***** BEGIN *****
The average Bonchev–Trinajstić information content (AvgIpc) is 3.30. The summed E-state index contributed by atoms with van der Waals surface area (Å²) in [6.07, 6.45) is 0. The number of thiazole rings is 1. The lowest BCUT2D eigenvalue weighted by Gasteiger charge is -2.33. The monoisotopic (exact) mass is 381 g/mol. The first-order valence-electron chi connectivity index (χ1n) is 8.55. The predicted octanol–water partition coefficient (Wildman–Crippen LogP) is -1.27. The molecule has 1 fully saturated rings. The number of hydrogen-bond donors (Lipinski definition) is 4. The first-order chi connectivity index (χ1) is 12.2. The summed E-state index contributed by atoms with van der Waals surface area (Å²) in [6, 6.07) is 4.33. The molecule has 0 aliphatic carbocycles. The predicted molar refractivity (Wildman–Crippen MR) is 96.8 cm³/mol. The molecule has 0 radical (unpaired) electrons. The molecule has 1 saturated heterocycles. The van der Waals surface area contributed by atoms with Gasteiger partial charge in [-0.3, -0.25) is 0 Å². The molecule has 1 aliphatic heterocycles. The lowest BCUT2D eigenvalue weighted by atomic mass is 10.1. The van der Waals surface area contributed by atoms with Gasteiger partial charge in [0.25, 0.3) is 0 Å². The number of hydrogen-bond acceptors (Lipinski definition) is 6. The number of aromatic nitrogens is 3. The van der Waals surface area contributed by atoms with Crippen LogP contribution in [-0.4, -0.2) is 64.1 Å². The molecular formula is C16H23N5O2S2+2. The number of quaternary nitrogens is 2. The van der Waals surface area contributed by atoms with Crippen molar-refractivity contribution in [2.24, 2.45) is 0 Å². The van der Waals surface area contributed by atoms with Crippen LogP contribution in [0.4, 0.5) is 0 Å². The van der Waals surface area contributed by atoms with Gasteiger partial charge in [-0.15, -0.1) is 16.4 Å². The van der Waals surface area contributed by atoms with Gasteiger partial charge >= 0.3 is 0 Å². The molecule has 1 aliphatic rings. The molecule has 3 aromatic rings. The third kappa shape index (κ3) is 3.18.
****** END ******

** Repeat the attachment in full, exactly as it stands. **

The average Bonchev–Trinajstić information content (AvgIpc) is 3.30. The summed E-state index contributed by atoms with van der Waals surface area (Å²) in [6.07, 6.45) is 0. The number of thiazole rings is 1. The lowest BCUT2D eigenvalue weighted by Gasteiger charge is -2.33. The monoisotopic (exact) mass is 381 g/mol. The first-order valence-electron chi connectivity index (χ1n) is 8.55. The predicted octanol–water partition coefficient (Wildman–Crippen LogP) is -1.27. The molecule has 1 fully saturated rings. The number of hydrogen-bond donors (Lipinski definition) is 4. The first-order chi connectivity index (χ1) is 12.2. The summed E-state index contributed by atoms with van der Waals surface area (Å²) in [6, 6.07) is 4.33. The molecule has 0 aliphatic carbocycles. The predicted molar refractivity (Wildman–Crippen MR) is 96.8 cm³/mol. The molecule has 0 radical (unpaired) electrons. The molecule has 1 saturated heterocycles. The van der Waals surface area contributed by atoms with Gasteiger partial charge in [-0.3, -0.25) is 0 Å². The molecule has 1 aliphatic heterocycles. The lowest BCUT2D eigenvalue weighted by atomic mass is 10.1. The van der Waals surface area contributed by atoms with Gasteiger partial charge in [0.25, 0.3) is 0 Å². The number of hydrogen-bond acceptors (Lipinski definition) is 6. The number of aromatic nitrogens is 3. The van der Waals surface area contributed by atoms with Crippen LogP contribution in [-0.4, -0.2) is 64.1 Å². The molecular formula is C16H23N5O2S2+2. The number of quaternary nitrogens is 2. The van der Waals surface area contributed by atoms with Crippen molar-refractivity contribution in [2.24, 2.45) is 0 Å². The van der Waals surface area contributed by atoms with Crippen LogP contribution in [0.4, 0.5) is 0 Å². The van der Waals surface area contributed by atoms with Gasteiger partial charge in [-0.15, -0.1) is 16.4 Å². The van der Waals surface area contributed by atoms with Gasteiger partial charge >= 0.3 is 0 Å². The molecule has 1 aliphatic rings. The molecule has 3 aromatic rings. The third kappa shape index (κ3) is 3.18.